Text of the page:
The 2010 Honda Civic sedan is one of the most iconic cars in the world. Sometimes, iconic cars can get a bit soft, like the Toyota Camry, but the Civic has continued to push the boundaries in terms of style and performance. The new 2010 Civic is a really good, economical car and still sells very well. In times of high gas prices, the Civic proved to be a best seller. It’s offered in a wide variety of styles, trims, and prices and it can be tailored to meet everybody’s expectations.
Once Honda’s smallest car, the Civic is more of smaller mid-size sedan than a compact one. The 2010 Civic is actually the same size as the Accord was 15 years ago. Yet, despite the size increase, the Civic retains its agility, efficiency, comfort, and reliability. That being said the Honda Civic is a good car, but it’s not great. A few years ago the Civic was a fantastic little car and the best buy in the segment, but years have passed and the competition is becoming a real threat. The Civic is due for a refresh.
Some of the Civic’s design elements are too weird for us, like the dual-tiered instrument panel. This means that the rev-counter is on the bottom tear, while one tier up and far back in the digital speedometer. Most shoppers will forget about this odd fashion, but it never really grew on us in the time we had the car.
The 2010 Honda Civic is available in sedan form or as a coupe. For both, there are five trim levels: DX, LX, EX, EX-L, and Si. On the Civic sedan, Honda offers the DX Value Package, the LX-S, a GX, and a Hybrid.
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The test LX came with 16-inch wheels, keyless entry, cruise control, full power accessories, a center console with a sliding armrest and a folding rear seatback. Opt for the LX-S and you will get a leather-wrapped steering wheel, chrome exhaust tips and a rear spoiler.
While the options are decent, the Kia Forte offers more for less. Bluetooth is standard on the Forte, as is a better sound system.
Under the hood, the Civic LX comes with a 1.8-liter four-cylinder that produces 140 horsepower and 128 pound-feet of torque. A five-speed manual is standard and the best choice to get the most out of the motor. The test Civic came with a five-speed automatic and, with this transmission, the car can hit 60 miles per hour in 9.6 seconds.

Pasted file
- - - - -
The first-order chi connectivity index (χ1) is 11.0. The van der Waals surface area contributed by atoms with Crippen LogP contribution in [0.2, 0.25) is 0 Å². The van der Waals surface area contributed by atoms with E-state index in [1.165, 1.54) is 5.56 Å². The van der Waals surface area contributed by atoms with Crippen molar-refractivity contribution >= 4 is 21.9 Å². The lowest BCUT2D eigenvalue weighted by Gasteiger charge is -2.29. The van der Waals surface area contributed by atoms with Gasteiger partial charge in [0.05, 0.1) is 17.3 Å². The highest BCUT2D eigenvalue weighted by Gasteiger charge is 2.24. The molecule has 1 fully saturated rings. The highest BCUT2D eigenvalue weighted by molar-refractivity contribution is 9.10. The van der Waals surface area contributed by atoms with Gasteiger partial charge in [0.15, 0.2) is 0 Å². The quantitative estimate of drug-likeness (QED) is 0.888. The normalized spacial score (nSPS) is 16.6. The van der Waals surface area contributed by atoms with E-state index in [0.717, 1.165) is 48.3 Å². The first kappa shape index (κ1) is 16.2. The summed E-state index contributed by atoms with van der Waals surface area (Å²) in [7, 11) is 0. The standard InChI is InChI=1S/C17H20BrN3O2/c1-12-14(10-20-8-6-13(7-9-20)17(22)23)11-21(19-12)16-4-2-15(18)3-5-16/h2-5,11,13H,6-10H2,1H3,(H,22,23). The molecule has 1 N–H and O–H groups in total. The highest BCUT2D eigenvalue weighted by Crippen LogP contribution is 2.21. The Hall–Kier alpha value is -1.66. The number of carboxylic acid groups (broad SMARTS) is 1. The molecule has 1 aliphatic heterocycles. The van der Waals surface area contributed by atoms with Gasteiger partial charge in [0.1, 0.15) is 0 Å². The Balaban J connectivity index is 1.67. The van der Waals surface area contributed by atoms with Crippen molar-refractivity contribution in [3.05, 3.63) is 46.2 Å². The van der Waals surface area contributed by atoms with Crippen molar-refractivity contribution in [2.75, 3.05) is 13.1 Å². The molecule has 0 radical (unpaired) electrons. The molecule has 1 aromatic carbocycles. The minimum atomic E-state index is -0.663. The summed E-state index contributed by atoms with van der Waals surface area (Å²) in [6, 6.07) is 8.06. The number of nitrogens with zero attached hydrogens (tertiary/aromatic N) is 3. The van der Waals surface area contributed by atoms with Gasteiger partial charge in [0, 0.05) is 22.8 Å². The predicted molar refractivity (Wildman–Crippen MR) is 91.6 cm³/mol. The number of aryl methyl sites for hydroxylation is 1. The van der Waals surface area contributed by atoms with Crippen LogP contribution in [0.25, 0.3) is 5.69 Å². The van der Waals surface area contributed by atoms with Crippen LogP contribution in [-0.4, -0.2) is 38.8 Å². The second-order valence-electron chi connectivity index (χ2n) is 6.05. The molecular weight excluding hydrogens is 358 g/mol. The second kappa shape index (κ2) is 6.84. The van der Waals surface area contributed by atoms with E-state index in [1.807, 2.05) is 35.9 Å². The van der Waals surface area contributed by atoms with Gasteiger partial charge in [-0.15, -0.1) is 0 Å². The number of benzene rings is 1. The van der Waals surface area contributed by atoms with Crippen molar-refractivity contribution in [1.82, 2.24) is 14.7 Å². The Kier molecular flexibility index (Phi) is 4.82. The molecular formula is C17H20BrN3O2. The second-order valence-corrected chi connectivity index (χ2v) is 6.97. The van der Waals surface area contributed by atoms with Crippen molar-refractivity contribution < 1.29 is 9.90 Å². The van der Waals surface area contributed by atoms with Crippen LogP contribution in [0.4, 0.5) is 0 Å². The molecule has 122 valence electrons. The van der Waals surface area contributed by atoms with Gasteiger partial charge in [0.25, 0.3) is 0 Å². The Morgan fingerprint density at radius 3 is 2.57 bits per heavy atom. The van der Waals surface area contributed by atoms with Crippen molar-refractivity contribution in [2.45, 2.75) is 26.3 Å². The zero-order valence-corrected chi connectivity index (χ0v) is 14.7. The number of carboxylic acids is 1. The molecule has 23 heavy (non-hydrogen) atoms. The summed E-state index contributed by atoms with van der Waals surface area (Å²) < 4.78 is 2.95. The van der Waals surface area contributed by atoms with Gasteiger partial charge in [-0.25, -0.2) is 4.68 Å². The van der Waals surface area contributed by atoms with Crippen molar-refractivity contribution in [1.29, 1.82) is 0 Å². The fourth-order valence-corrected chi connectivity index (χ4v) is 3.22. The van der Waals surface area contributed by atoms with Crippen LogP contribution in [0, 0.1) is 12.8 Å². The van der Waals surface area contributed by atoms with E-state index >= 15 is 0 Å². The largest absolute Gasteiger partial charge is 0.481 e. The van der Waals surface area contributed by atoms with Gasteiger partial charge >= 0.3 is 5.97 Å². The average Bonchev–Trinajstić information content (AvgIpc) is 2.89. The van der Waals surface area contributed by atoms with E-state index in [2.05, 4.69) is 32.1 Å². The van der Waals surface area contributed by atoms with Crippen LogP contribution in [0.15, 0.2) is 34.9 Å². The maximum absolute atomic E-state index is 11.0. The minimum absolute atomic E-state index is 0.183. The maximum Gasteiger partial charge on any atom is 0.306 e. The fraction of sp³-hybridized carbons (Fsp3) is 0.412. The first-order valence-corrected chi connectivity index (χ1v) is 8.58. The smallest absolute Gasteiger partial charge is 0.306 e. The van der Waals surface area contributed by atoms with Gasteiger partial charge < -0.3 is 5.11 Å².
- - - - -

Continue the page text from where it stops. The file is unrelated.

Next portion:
Of course, the Civic is not known for its power, instead, the sedan has sold millions due to fuel economy. The little 1.8-liter earns EPA estimated 25 miles per gallon city and 36 on the highway. Combined fuel mileage was around 30.
The engine is good for around town and has enough power for most overtaking maneuvers on the highway. We would prefer a better noise, but that might be too much to ask for an economy car. Even though the engine is good, the Kia Forte offers more power for the same price.
In the safety department, the Civic is brilliant. There are front-seat side airbags, full-length side curtain airbags, and active head restraints. Anti-lock brakes are standard, yet, only the EX and Si models come with four-wheel disc brakes.
In the corners the Civic is pretty good, but not as good as the others. The Mazda 3 and the Forte have more feel in the corners. The Civic suffers from what we like to call, Honda sickness. This is basically the lack of feel through the wheel that all Hondas seem to suffer from.
The ride is smooth and the car takes bumps better than the Forte and Toyota Corolla. There is a little road noise at lower speeds, but most of the cars in this class suffer from that as well.
Inside, as stated earlier, the Civic has a very odd dash layout. There is a normal tachometer and then a digital speedometer and gas gauge at the base of the windshield. Some people like it, others don’t, but it can be very distracting. During sunny days, the massive dash can reflect on the windscreen.
Besides the confusing gauges, the controls are easy to use and the materials are acceptable. The seats are very supportive and comfortable and the rear floor is flat all the way across.
All in all, the 2010 Honda Civic is a pretty good car, but nothing that will make us stand up and cheer with endless enthusiasm.